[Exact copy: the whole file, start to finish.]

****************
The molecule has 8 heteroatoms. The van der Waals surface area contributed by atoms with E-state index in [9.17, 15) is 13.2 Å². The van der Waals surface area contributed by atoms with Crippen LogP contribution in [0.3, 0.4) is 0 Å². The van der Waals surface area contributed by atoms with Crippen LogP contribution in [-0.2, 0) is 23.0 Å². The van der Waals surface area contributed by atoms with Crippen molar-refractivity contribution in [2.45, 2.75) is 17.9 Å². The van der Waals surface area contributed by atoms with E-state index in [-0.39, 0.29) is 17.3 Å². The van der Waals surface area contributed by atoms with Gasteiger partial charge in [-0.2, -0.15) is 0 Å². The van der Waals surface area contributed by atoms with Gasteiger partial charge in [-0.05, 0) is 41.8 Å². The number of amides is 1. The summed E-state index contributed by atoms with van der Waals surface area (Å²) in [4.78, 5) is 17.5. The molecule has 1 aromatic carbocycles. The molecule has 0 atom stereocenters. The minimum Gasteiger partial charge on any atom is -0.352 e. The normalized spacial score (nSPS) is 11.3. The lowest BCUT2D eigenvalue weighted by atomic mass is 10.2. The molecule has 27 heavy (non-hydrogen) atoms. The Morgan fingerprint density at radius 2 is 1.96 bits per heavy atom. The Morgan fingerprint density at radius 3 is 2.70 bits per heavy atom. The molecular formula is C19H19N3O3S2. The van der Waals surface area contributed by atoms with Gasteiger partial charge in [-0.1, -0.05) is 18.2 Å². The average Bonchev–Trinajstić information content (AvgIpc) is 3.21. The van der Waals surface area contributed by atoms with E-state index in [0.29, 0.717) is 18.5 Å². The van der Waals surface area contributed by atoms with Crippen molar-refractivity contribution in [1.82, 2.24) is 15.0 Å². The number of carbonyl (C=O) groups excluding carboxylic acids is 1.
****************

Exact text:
The molecule has 8 heteroatoms. The van der Waals surface area contributed by atoms with E-state index in [9.17, 15) is 13.2 Å². The van der Waals surface area contributed by atoms with Crippen LogP contribution in [0.3, 0.4) is 0 Å². The van der Waals surface area contributed by atoms with Crippen LogP contribution in [-0.2, 0) is 23.0 Å². The van der Waals surface area contributed by atoms with Crippen molar-refractivity contribution in [2.45, 2.75) is 17.9 Å². The van der Waals surface area contributed by atoms with E-state index in [-0.39, 0.29) is 17.3 Å². The van der Waals surface area contributed by atoms with Gasteiger partial charge in [-0.2, -0.15) is 0 Å². The van der Waals surface area contributed by atoms with Gasteiger partial charge in [-0.05, 0) is 41.8 Å². The number of amides is 1. The summed E-state index contributed by atoms with van der Waals surface area (Å²) in [4.78, 5) is 17.5. The molecule has 1 aromatic carbocycles. The molecule has 0 atom stereocenters. The minimum Gasteiger partial charge on any atom is -0.352 e. The normalized spacial score (nSPS) is 11.3. The lowest BCUT2D eigenvalue weighted by atomic mass is 10.2. The molecule has 27 heavy (non-hydrogen) atoms. The Morgan fingerprint density at radius 2 is 1.96 bits per heavy atom. The Morgan fingerprint density at radius 3 is 2.70 bits per heavy atom. The molecular formula is C19H19N3O3S2. The van der Waals surface area contributed by atoms with Gasteiger partial charge in [-0.1, -0.05) is 18.2 Å². The average Bonchev–Trinajstić information content (AvgIpc) is 3.21. The van der Waals surface area contributed by atoms with E-state index in [0.29, 0.717) is 18.5 Å². The van der Waals surface area contributed by atoms with Crippen molar-refractivity contribution in [1.82, 2.24) is 15.0 Å². The number of carbonyl (C=O) groups excluding carboxylic acids is 1.